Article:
Edit: I realized based on Alicorn's interest that there may be decent amount of people traveling to the area for the holidays who are interested in meeting during the holiday break. If you are one of these people, comment below because I would love to host you.
How can we incentivize more productive activity on the LW wiki? There are many articles that could be created or expanded.
Are there previous discussions on this?
One suggestion: We could add a "good explanation!" button at the bottom of each article, and every time it is clicked, the user account responsible for the plurality of words in the current draft of the article gets 10 karma points. This requires that LW and LW-wiki accounts be synced, first.
How can this suggestion be improved?
What other suggestions do people have?
The first draft of the 2012 Less Wrong Census/Survey is complete (see 2011 here). I will link it below if you promise not to try to take the survey because it's not done yet and this is just an example!
I want three things from you.
First, please critique this draft. Tell me if any questions are unclear, misleading, offensive, confusing, or stupid. Tell me if the survey is so unbearably long that you would never possibly take it. Tell me if anything needs to be rephrased.
Second, I am willing to include any question you want in the Super Extra Bonus Questions section, as long as it is not offensive, super-long-and-involved, or really dumb. Please post any questions you want there. Please be specific - not "Ask something about abortion" but give the exact question you want me to ask as well as all answer choices.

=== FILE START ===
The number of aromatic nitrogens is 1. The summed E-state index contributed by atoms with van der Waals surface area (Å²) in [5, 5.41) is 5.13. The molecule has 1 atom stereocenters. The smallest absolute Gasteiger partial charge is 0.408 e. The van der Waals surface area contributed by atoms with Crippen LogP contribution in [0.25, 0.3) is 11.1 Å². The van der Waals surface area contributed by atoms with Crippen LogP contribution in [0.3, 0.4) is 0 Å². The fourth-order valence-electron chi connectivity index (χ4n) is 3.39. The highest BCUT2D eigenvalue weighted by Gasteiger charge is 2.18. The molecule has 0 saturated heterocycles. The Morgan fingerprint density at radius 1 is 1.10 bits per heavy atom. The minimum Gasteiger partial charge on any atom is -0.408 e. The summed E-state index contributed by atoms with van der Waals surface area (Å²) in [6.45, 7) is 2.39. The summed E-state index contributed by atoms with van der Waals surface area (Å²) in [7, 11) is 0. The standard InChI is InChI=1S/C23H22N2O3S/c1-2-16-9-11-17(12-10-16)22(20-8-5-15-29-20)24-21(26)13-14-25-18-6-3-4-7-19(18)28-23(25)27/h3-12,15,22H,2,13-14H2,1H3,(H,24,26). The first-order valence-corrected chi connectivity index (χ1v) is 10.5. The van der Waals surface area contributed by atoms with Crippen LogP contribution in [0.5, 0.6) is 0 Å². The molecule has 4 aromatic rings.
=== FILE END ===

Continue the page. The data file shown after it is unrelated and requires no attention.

Try not to add more than five or so questions per person, unless you're sure yours are really interesting. Please also don't add any questions that aren't very easily sort-able by a computer program like SPSS unless you can commit to sorting the answers yourself.
Third, please suggest a decent, quick, and at least somewhat accurate Internet IQ test I can stick in a new section, Unreasonably Long Bonus Questions.
I will probably post the survey to Main and officially open it for responses sometime early next week.
Some legal background:
- In the United States, there are several courts of appeals, called Circuit Courts. They can disagree about legal points - this is called a circuit split. One of the purposes of the Supreme Court is to resolve circuit splits.
- Sometimes, laws are ruled to be ambiguous. If so, the relevant agency regulations interpreting the law are determinative, unless the regulations are an obviously stupid interpretation. This is called Chevron deference.
One would think that disagreement between Circuits about the meaning of a law would be legally relevant evidence about whether the law was ambiguous. Instead, there appears to be a circuit split on the meaning of circuit splits.
More available here, for the amusement of those on this site who like to think meta. Also a bit of a lesson on the limits of meta-style analysis in solving actual problems.